What Is Outpatient Alcohol Rehab?
Outpatient alcohol rehab is treatment that is provided at scheduled appointments on a regular basis while you live at home or off-site, allowing individuals to engage in their normal daily routines with minimal disruptions.1,2 Outpatient programs vary widely in intensity and duration, depending on your needs, with some programs offering daily sessions and others only meeting 1 to 3 times per week.3
While some outpatient programs require fewer than 9 hours per week, other outpatient programs are relatively time-intensive such as partial hospitalization programs (PHPs) or intensive outpatient programs (IOPs).4
Regardless of the level of care, outpatient programs typically involve therapy provided by licensed clinicians and medication-assisted treatment may be offered by physicians with oversight by nursing staff.1,3 Group counseling sessions can also be a major component of many outpatient treatment programs.2 Family counseling sessions are also commonly offered.5
Outpatient programs are sometimes utilized after finishing an inpatient program as a way of easing the transition back to society. Yet, this isn’t always the case; some outpatient programs may serve as a person’s first experience with rehab.
What Types of Outpatient Programs Are There?
Outpatient programs vary widely and selecting the right type of program depends on the severity of your alcohol use disorder (AUD) and your unique needs in treatment.4 In general, outpatient program participation works best when a person’s home environment is stable, safe, and supportive.4
There are 3 broad types of outpatient programs, although treatment is flexible within each. It’s also possible to transition up or down in intensity of care as needed or recommended by your care provider.4
- Partial hospitalization programs (PHPs) provide the highest level of outpatient treament.3,4 PHPs are sometimes used as a step-down from inpatient detoxification or treatment. You will generally attend sessions for at least 20 hours a week, spread over the course of 5-7 days.3,5 These sessions typically involve a combination of group, individual, and family therapy, as well as psychiatric care as needed.5
- Intensive outpatient programs (IOPs) are typically less intensive compared to a PHP but offer more support and care than a standard outpatient program.5 IOP treatment generally involves at least 9 hours of care weekly.3,5 This is most commonly broken up over several days throughout the week.3,5 IOPs provide a combination of group, individual, and family counseling, and may offer psychiatric care as well.3,5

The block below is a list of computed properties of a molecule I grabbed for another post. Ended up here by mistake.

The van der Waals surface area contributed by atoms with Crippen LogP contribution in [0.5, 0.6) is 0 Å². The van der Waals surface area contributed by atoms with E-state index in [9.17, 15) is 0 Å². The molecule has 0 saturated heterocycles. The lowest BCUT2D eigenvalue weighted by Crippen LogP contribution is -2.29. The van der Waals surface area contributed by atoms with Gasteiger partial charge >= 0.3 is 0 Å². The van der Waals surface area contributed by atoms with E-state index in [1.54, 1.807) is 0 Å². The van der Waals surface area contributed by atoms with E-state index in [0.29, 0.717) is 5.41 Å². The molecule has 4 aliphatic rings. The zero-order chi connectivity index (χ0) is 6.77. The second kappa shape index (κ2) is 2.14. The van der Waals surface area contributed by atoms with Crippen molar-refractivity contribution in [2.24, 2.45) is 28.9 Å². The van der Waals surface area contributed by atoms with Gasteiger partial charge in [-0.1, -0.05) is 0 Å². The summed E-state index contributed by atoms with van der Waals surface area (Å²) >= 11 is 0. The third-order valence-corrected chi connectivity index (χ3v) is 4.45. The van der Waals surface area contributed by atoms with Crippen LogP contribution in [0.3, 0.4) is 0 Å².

- Standard outpatient programs offer the least structured and intensive form of care and may require attending treatment sessions once or twice per week.3 Group and individual counseling sessions are commonly available at night or during the weekends. As you reduce your days in treatment, you may be encouraged to receive sober support, such as attending self-help meetings like Alcoholics Anonymous (AA) or another mutual help program such as SMART recovery.3
Who is A Good Candidate for Outpatient Treatment?
A number of factors go into determining whether outpatient treatment is a good fit for you. You may meet with an intake counselor, admissions advisor, or other members of the treatment team prior to the start of any new treatment program for a thorough assessment of your needs to determine the appropriate level of care.1
You will likely be asked questions about your alcohol and other drug use, mental and medical health histories, and may undergo other lines of screening and assessment to determine your needs.3
People who are good candidates for outpatient treatment typically have:
- Access to reliable transportation.3 Outpatient treatment requires active participation and consistent attendance, so you will need to be able to get to and from those appointments. If you do not have reliable transportation, whether this is a car or public transportation, you will not be able to attend your appointments.
- Employment, school, or other responsibilities that they can’t take time away from.3 Outpatient care may allow you to continue attending school or work while receiving treatment, making it ideal if you are limited in your ability to take time off. This also applies to parents with children, since it can be difficult to arrange childcare while attending inpatient treatment. Some outpatient programs provide assistance in finding and ensuring appropriate childcare for patients.